Changing engine oil at home is a simple way to save time and money while gaining a better understanding of a vehicle’s current condition to monitor any potential service needs before they become a larger problem.
An oil change is generally a simple DIY project if a few simple steps are followed. It is also one of the most important vehicle maintenance tasks a car owner can do to ensure the life and quality of the vehicle’s engine.
Since every vehicle make and model is a bit different, it’s important to read the owner’s manual and understand the unique location of the drain plugs, oil filters, and other items described in the steps below. Once these parts have been identified, it should be easy to change the oil in a few simple steps.
Not oil engine oil is created equal. Using the wrong type of oil or adding too much or too little will place added strain on the vehicle’s engine and could cause major damage. A quick check of the owner’s manual will confirm the type and quantity of oil needed. Special notice should be taken to match the viscosity (or “weight”) of the oil to the engine. The owner’s manual should list any additional requirements such as the use of synthetic oil.
In addition to the oil itself, a wrench, funnel, oil filter, drain pan, and gloves will be required to complete the oil change. For lower profile vehicles, it may be necessary to elevate the car to gain access to the necessary location. If so, a floor jack or sturdy ramps should always be used to raise the vehicle, instead of the tire jack that came with it. All of the necessary tools and filters are available at auto-parts stores and the auto department of department stores.
The engine and oil should be warm when changing the oil, but not too hot. Hot oil could cause serious burns if it comes in contact with skin. Now is the time to raise the car, if needed. It shouldn’t be necessary to remove the tires for most vehicles, but a quick check of the owner’s manual will confirm.
Remove any undercovers at this time for unfettered access to the drain plug and oil filter. Many cars don’t have an undercover, but for those that do, the owner’s manual will describe how to loosen any fastenings or latches.
Once access is gained to the underside of the vehicle, it is time to locate the oil filter and drain plug. Most vehicles have a screw-on filter, but some have a top-mount cartridge filter. Consult the owner’s manual for the exact location and description of the oil filter and drain plug.
Before loosening the drain plug, place the drain pan at an angle under the plug. As the oil drains, it may stream at an angle. Placing the drain pan in the proper place to catch the oil will reduce oil spillage and prevent a mess. With the pan in place, put on gloves and remove the drain plug, being careful to keep hands away from the projected flow of the oil. Take care to place the drain plug in a secure location so that it doesn’t get misplaced.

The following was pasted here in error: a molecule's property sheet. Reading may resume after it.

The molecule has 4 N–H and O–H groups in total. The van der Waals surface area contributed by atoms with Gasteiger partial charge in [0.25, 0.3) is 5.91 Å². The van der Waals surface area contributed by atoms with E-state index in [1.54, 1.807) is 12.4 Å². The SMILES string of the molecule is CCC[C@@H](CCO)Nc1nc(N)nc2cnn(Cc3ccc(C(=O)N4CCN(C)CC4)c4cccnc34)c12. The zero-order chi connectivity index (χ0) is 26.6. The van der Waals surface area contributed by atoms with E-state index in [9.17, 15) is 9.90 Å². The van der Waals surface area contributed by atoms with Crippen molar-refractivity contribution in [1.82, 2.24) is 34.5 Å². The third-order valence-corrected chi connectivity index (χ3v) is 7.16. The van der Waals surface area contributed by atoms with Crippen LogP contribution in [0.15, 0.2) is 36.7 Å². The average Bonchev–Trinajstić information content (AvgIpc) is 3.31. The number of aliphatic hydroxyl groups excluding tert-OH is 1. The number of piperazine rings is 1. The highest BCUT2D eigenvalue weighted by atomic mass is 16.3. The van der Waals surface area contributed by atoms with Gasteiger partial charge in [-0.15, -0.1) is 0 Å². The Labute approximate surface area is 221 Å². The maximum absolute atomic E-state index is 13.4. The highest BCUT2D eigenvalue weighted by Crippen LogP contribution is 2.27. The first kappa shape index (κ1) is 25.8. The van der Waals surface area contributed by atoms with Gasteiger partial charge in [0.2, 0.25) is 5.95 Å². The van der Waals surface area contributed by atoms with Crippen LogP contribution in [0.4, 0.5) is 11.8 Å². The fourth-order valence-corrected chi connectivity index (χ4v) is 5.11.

While the oil is draining, it’s a good opportunity to inspect and clean the oil drain plug to ensure a proper seal when it’s replaced. Once the oil has completely drained, replace and tighten the oil drain plug. Be careful not to overtighten the plug, as the threads may become stripped and compromise the seal.
Remove the old oil filter by using a wrench to lightly twist the filter away from the sealing gaskets. As the filter is loosened, old oil will spill around the edges. Make sure the drain pan is still in place to catch any dripping oil. Drain any excess oil from the old filter into the drain pan.
Place a small amount of the old oil on the O-ring of the new oil filter before tightening it. Be careful not to over-tighten it. In most cases, the new filter can be tightened by hand, without the use of a wrench.
After the drain plug and filter are in place and tightened properly, add the new engine oil. Hold the bottles on their sides for a smoother pour and less spillage. After adding the recommended amount of oil, replace the oil cap and start the vehicle’s engine. After circulating the oil through the running engine, a leak check should be performed before lowering the car from jacks or ramps.
Once the vehicle is on flat ground, it is a good idea to check oil levels. The level is at full capacity when it reaches the upper indentation or hash mark on the oil dipstick. If the levels do not read completely full, it may be necessary to add additional oil.
Most auto parts stores will dispose of old oil and filters without charge. In addition, local municipalities frequently offer hazardous waste drop-off locations. Keep old oil contained and out of reach of children and pets until it can be disposed of properly.
The most important part in any DIY task is to take the proper safety precautions. As a reminder: never change engine oil when the vehicle is hot, and make sure that all jacks and ramps are secure before going underneath a vehicle. Oil changes, like everything else, become easier to complete with practice. For those that are nervous about performing vehicle maintenance, home oil changes are a simple entrance to boost confidence in completing other maintenance tasks.